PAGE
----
Who’s Controlling Your Wealth? A Cautionary Tale

A quick introduction- My name is Mike, and I’ve been covering the Blue Jackets as a blogger since 2007, when I started up a small personal blog with the purpose of putting my thoughts and opinion out there for discussion with other fans of the team. It was, and remains difficult for me to chat in detail about the team I’ve chose to pledge my allegiance to, as I live way out of the Columbus market. Since 2009 my blog has been part of the SBNation network of sites, and I’ve since been given media credentials from the club.

As a regular reader of Plunged in Debt, you may already know who I am- not from my work covering the Jackets, but rather as Catherine’s “Hubby”.

Catherine and I both have our own respective careers, but we each use blogging as a creative outlet for our passions- personal finance and hockey, respectively. A story broke in November that was pertinent to both of us, a story of a Columbus Blue Jacket player whose personal wealth was mishandled by those he trusted the most, forcing him to declare bankruptcy and sending his personal life into chaos.

Jack Johnson is a leader for Columbus, one of the Jackets’ top defensemen. In his nine-year career he’s earned almost $21 million, and according to Aaron Portzline of the Columbus Dispatch, that money is almost all gone.

Most pro athletes hire an agent to oversee their money. In the case of Johnson, his current contract is valued at seven years, $30.5 million. Most athletes don’t have the financial know-how to deal with the finances that you or I deal with day-to-day, let alone the financial responsibilities that come with being a multi-million dollar athlete.

In Johnson’s case, whether he was pressured to or not, in 2008 he fired his agent, giving control of his finances to his parents.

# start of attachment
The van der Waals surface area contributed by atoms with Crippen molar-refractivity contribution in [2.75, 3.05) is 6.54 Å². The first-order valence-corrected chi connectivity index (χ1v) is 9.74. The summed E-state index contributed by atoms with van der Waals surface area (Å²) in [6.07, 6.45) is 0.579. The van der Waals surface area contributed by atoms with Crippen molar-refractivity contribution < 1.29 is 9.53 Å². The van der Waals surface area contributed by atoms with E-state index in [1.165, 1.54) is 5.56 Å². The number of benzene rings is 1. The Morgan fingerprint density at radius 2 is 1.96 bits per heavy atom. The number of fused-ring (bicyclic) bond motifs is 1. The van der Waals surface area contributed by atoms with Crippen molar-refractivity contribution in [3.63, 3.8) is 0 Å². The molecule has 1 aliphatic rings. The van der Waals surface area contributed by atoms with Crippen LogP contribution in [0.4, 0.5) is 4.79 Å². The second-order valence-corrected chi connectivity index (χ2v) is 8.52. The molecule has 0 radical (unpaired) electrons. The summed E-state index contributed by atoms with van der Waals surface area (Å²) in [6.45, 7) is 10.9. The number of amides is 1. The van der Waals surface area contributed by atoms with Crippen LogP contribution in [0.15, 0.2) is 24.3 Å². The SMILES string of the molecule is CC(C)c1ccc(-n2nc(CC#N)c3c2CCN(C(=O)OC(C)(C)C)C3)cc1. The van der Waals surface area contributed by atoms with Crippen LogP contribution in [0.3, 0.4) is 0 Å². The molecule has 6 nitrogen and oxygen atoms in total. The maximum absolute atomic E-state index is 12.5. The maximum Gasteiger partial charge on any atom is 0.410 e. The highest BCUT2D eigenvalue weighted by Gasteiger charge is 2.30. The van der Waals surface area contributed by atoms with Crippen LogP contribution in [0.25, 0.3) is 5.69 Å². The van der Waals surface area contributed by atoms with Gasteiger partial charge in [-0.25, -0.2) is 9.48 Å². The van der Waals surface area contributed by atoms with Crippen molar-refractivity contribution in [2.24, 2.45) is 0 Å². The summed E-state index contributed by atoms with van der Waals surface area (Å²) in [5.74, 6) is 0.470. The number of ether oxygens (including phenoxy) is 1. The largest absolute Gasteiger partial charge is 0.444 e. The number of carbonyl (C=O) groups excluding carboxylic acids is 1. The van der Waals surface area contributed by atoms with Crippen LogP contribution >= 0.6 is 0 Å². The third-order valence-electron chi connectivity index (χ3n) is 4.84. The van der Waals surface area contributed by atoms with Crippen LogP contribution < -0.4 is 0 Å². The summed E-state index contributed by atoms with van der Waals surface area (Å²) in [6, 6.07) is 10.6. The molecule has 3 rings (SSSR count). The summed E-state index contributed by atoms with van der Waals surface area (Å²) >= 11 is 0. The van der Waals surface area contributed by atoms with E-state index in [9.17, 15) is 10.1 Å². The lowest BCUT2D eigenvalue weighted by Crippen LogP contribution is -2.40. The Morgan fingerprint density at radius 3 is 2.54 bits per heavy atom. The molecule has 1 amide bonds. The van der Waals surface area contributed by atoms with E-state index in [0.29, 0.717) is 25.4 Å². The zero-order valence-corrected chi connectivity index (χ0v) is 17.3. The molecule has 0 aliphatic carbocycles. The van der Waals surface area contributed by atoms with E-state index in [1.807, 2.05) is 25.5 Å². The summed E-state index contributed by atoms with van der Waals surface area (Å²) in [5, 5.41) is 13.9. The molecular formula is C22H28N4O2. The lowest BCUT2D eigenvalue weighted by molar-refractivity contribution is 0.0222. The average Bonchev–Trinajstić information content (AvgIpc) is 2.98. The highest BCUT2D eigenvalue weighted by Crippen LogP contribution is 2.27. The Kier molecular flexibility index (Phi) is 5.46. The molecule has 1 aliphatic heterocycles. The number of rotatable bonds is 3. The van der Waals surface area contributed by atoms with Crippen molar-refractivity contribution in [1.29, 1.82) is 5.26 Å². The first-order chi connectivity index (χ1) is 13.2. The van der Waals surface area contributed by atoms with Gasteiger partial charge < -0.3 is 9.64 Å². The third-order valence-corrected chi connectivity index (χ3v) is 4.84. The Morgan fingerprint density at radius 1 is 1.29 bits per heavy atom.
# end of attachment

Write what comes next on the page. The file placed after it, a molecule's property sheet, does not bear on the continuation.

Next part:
This is where the story takes a turn for the bizarre. He didn’t entrust his wealth to a second-rate agent, or a scheming investor. He entrusted his wealth to his parents- the people he would have never suspected would hurt him.

The opposite was true, however, as his parents almost immediately used his wealth and guaranteed future earnings to take out a series of high-interest loans, from a series of questionable lenders. After a series of unsurprising defaults, the law suits started to pile up. His parents ensured him that everything was under control. Now, he’s bankrupt with his NHL paychecks being garnished before he can touch them. According to Portzline, he’s since cut off all contact with his parents.

Whether you are a pro athlete earning millions of dollars a year, or a career person earning five-to-six figures a year, it’s absolutely essential to closely monitor your own personal wealth. Ensuring that your money is being cared for by accredited professionals will prevent horror stories like Johnson’s from happening.

You’d never think that your own parents would betray you, but Johnson’s case shows that even the people you love and trust the most can lead you to financial ruin if they aren’t trustworthy professionals, and if you don’t take the time to closely monitor what’s happening with your money.

Johnson’s tale is a cautionary one- and it can happen to anybody, from the super-rich to the blue-collar career person. Take the time to become knowledgeable with how basic finances work. Find reputable professionals who will truly take care of you.

In the end, you can sleep well knowing that your hard-earned money is safe, and your life won’t be forever changed by the betrayal of an inexperienced entity with potentially ulterior motives.

Even if it’s family.

Make Sure You Know the Ins and Outs of Bankruptcy Law Before You File

Bankruptcy is something that can impact both individuals and businesses. This occurs when a person or a company owes more than it can ever comfortably pay back. Filing for bankruptcy as an individual can lower your credit score and cause you problems for a number of years. Creditors are less likely to extend you a line of credit based on your past troubles. Therefore, before you file, you should meet with an attorney who will work with you in court. You must look at several factors and better understand the ins and outs of the law before filing for bankruptcy.

Chapter 7 Bankruptcy

Chapter 7 bankruptcy is a type of bankruptcy that wipes the slate clean. The court will only grant you a Chapter 7 bankruptcy if you can show that you do not make enough to pay off your debts. If the court determines that you have a higher salary, the judge may decide that you only qualify for Chapter 11 bankruptcy. Once you finish the filing process, creditors cannot come after you for any money that you owe later. The court generally will not remove student loans or child support back payments from your debts. However, if you meet certain requirements, the court may remove all or a portion of your student loan debts.